Principle of icons in menus

Hi folks,

Why the Gnome environment block icons in menus? In cases of huge menus like in LibreOffice are icons very useful in quick orientation.

Sometimes it seems to me that Gnome is more interested in what it looks like than how it can be used… It should be an environment for people not for nice screenshots.

I enclose the discussion from LibreOffice forum:


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We do not “block” icons in menus; icons are generally reserved for “nouns”, or “objects”—for instance: website favicons in bookmark menus, or file-type icons—instead of having them for “verbs”, or “actions”—for instance: save, copy, print, etc.

The reason is…

They are really not. People use spatial memory to find menus; the more (very small) icons you put into a menu, the more you have to make those icons “different” enough that they can be recognised. This means two things:

  • trying to convey complex actions in 16×16 pixel images
  • trying to remember lots of different 16×16 pixel images

This is never going to scale on both ends—icon artists won’t be able to make icons that convey complexity for every action, and users won’t be able to remember them.

Just because you don’t understand a decision, or don’t agree with one, it doesn’t mean it was made for nothing, and you should not be casting aspersions on the people who made it. GNOME designers have thought about this change, and there’s plenty of literature that supports this decision.

These rules, by the way, apply to most interface guidelines across operating systems, so there’s nothing really special about GNOME.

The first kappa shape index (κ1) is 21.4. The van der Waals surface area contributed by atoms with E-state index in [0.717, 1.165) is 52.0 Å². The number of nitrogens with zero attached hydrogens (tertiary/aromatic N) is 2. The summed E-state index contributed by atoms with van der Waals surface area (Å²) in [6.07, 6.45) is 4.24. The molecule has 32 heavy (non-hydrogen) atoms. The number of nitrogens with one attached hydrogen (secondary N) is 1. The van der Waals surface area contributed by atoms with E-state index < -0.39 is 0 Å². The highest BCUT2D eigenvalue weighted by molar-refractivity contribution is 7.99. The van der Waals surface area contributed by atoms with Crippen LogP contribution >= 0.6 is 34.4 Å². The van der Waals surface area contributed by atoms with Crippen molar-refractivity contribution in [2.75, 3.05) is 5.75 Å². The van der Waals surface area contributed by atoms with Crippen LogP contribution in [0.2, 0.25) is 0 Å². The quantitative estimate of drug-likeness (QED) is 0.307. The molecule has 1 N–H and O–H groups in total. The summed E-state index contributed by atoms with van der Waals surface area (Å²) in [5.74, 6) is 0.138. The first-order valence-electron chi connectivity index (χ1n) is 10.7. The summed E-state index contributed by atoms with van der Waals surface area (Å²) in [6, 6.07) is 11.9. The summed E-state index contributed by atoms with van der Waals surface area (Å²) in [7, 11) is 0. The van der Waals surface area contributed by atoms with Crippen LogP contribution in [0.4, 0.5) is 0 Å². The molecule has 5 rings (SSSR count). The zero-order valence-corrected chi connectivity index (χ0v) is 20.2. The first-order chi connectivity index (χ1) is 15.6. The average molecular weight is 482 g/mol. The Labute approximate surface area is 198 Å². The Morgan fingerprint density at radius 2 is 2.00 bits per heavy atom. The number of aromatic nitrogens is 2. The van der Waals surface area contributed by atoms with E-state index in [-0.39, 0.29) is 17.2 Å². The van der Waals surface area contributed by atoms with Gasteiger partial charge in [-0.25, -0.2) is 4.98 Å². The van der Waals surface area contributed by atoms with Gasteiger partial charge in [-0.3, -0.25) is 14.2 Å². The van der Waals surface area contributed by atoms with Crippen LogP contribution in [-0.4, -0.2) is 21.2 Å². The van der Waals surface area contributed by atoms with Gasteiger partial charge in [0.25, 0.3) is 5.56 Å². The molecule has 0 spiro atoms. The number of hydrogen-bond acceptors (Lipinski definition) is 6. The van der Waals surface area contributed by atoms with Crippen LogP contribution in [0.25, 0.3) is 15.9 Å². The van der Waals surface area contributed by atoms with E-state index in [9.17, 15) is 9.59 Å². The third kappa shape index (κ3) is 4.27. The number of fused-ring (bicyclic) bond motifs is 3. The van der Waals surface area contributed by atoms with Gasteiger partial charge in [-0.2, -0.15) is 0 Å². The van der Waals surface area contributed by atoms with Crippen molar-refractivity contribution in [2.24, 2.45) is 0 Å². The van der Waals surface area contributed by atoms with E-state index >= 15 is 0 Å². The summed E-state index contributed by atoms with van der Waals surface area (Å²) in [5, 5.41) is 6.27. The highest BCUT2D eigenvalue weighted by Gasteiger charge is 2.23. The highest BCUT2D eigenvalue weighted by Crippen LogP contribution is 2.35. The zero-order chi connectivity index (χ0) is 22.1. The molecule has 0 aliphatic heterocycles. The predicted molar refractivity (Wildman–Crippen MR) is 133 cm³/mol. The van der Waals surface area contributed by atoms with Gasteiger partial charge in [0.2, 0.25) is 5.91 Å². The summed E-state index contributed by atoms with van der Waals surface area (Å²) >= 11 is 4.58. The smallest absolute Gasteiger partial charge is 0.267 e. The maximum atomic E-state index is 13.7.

For more information:

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Reasoning by absolutes, in UI design, is never a good idea.


Which is why I brought references that specifically explain why icons are not useful.

Now, ask yourself: was your contribution to this topic actually useful?

I wanted to write my views in a separate post, but you were too fast to respond :smiley:

I do like GNOME UI and it’s minimalism, but find it very hard sometimes to find it useful from utility perspective when the number of actions get more.

Rhythmbox which had a simple menu UI, got really messed up in its UI, having to abstract menus in all kind of places.

Also, GIMP still uses the old menu style, which I find it as a huge relief. Not sure how that’s going to change in the GTK3 port. There were already questions in forums ( omgubuntu ), on whether GIMP would get rid of menus from users.

Though this discussion is regarding icons, and not menus I find the same to apply to icons too. The moment I use Office apps, I get used to the icons within few minutes, because most office apps are consistent in their icon UI design across products and platforms.


Also, though I agree UI surveys are a useful tools for getting valuable feedback, I sometimes wonder how are the survey volunteers selected, and who decides that those few volunteers are enough to represent the entire software user community ?

Main reason for saying this is Microsoft Office has been there for years, and all these years, I never heard a single complaint from users ( non-technical users who don’t know anything other than MS office, users who are novice like older non-technical people, and my tech colleagues ), regarding their UI or their menu icon design.